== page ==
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Sunday, 4 February 2018

The week in energy: Pipeline diplomacy

The week in energy: Pipeline diplomacy:

"The history of gas pipelines in Europe shows energy realpolitik at its most pragmatic. Ideology and alliances may be important, but providing heat and light is something else again, and it has generally been the practical imperatives of energy supply and demand that have dictated policy. In 1968 Austria became the first western European country to buy gas from the Soviet Union, starting off with very small volumes but then ramping up quickly in the 1970s. From 1974 Italy, Germany and France followed suit.

After the Soviet invasion of Afghanistan in 1979 and the imposition of martial law in Poland, Cold War tensions escalated, and the increasingly close energy ties between Russia and western Europe became an urgent concern for the US. When the Soviet Union sought to build a large new pipeline to the west from the Urengoy gasfield in northern Siberia, financed by European banks and using European suppliers, the Reagan administration imposed sanctions to try to stop it, seeing the project as a critical source of export earnings for the USSR. European leaders held firm, however, and the sanctions were dropped. The pipeline entered service with a ceremony in France in 1984. There have been reports since that an explosion on a Russian pipeline in 1982 was the result of US sabotage.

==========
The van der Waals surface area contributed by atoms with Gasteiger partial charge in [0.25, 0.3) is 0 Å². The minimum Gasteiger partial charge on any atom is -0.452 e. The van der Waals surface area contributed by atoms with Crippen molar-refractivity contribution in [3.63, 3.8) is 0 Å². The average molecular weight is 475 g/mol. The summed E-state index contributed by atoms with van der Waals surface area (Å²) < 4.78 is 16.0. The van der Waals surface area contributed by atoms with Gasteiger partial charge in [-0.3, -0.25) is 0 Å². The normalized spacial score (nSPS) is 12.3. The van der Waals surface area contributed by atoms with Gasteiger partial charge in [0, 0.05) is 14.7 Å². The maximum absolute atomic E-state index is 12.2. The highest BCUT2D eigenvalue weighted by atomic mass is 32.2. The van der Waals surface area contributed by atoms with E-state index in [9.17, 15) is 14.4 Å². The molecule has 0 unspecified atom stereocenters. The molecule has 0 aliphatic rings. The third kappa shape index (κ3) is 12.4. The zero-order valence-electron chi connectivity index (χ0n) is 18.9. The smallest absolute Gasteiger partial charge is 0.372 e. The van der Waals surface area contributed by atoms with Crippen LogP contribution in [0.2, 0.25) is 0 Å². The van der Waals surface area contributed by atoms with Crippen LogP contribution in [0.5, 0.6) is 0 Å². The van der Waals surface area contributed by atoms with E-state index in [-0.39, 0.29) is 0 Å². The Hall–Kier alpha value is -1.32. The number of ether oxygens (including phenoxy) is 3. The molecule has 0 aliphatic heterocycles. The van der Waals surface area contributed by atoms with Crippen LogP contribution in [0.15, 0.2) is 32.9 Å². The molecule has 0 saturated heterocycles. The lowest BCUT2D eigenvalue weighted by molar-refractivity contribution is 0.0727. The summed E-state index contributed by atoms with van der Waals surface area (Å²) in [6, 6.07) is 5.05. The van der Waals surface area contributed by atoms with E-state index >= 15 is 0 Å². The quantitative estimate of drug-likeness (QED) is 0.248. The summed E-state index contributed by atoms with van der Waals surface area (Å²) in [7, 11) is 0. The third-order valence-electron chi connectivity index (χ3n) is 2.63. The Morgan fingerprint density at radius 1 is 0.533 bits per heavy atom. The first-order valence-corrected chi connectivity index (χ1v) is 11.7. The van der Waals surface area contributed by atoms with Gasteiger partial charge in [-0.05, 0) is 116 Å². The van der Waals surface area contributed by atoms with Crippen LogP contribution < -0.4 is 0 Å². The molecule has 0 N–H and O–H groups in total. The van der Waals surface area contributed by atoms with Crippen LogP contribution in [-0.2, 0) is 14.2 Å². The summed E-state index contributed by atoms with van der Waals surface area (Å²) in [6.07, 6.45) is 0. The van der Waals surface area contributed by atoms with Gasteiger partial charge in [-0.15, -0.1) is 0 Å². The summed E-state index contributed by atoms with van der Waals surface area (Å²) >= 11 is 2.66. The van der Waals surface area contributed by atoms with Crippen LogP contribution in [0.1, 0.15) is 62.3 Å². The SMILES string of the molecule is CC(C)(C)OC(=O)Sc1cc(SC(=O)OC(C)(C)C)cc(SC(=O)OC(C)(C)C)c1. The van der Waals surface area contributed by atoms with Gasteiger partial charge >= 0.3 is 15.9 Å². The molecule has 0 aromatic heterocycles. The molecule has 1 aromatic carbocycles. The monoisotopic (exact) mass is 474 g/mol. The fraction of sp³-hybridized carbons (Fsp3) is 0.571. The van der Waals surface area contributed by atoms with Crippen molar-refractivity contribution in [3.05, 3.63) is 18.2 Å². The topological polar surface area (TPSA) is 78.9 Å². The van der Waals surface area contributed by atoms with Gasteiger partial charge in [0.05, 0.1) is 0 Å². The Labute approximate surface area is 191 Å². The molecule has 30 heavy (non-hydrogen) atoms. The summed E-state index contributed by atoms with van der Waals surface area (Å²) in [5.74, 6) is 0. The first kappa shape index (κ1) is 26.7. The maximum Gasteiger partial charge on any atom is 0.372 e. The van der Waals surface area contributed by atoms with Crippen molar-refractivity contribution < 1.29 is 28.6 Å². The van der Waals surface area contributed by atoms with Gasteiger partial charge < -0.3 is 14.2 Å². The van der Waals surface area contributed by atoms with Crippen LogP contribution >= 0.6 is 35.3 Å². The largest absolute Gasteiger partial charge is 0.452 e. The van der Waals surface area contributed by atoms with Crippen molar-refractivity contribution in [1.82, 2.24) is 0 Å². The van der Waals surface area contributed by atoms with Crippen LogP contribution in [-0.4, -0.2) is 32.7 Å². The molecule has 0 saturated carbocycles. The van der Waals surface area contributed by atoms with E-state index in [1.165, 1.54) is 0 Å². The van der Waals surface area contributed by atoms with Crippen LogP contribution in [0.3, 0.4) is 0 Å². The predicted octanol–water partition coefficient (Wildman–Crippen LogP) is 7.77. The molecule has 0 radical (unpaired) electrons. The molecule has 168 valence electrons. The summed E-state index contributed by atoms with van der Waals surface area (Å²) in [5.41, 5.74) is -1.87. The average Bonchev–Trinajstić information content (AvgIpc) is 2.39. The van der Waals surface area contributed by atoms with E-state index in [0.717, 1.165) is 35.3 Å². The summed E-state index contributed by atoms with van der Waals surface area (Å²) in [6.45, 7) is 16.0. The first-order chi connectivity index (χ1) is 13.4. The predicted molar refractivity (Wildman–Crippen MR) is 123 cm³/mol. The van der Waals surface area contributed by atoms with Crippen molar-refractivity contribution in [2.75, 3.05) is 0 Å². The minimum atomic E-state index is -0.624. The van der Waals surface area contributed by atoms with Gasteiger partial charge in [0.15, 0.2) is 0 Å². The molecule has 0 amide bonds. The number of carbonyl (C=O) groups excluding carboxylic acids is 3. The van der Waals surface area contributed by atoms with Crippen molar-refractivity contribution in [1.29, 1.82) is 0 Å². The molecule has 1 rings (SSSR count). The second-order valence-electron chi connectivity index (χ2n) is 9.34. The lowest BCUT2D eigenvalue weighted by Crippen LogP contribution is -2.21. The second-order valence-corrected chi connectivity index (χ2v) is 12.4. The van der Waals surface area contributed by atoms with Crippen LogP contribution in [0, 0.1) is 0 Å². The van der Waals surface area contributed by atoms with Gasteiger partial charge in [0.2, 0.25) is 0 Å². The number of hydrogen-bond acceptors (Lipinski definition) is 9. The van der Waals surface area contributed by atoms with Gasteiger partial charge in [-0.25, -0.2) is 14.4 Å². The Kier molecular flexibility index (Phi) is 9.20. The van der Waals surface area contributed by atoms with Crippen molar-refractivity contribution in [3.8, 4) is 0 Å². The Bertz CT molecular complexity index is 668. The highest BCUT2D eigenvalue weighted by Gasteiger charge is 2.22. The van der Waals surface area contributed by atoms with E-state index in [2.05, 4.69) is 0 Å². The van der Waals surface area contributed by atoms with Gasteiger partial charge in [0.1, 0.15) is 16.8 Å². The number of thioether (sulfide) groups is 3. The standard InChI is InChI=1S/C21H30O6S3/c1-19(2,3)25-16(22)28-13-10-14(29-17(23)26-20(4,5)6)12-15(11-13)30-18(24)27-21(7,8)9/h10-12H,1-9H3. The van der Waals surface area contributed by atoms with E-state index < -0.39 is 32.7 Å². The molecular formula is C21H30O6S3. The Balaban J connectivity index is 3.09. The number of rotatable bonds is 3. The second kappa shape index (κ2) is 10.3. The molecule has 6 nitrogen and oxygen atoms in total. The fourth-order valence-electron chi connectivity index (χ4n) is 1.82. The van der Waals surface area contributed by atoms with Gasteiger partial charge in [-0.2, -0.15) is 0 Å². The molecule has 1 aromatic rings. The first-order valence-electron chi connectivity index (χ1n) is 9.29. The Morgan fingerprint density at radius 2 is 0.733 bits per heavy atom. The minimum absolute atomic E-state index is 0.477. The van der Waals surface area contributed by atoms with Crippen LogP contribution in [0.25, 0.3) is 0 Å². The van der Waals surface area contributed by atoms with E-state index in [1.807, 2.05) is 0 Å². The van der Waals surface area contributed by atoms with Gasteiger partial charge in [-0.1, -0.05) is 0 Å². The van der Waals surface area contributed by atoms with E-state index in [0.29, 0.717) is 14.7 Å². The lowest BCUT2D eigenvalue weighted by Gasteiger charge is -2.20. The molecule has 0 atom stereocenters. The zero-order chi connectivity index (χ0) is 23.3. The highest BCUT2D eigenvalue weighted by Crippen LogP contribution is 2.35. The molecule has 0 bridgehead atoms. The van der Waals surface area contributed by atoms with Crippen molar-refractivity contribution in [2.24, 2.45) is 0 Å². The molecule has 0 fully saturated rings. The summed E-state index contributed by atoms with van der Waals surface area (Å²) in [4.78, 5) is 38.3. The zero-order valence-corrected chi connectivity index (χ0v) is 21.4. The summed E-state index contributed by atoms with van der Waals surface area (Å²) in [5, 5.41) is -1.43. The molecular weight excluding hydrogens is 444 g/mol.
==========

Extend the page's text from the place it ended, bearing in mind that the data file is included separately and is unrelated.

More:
Tensions over the Nord Stream 2 project, which would double the volume of gas that can be delivered from Russia to Germany under the Baltic Sea, have been less dramatic. But last weekend Rex Tillerson, the former ExxonMobil chief executive now US secretary of state, said the US opposed the project, arguing that the planned pipeline undermines Europe’s energy security and stability, and would give Russia “yet another tool to politicise energy.” That position aligns the US with Poland, which is worried about the way that the pipeline enables Russia to bypass it for gas deliveries. The first Nord Stream pipeline, which entered service in 2011, was compared by a previous Polish defence minister to the Molotov-Ribbentrop pact that partitioned Poland between Hitler and Stalin. Poland’s views on the expansion of the connection as Nord Stream 2 have been expressed in more measured language, but are as strong as ever."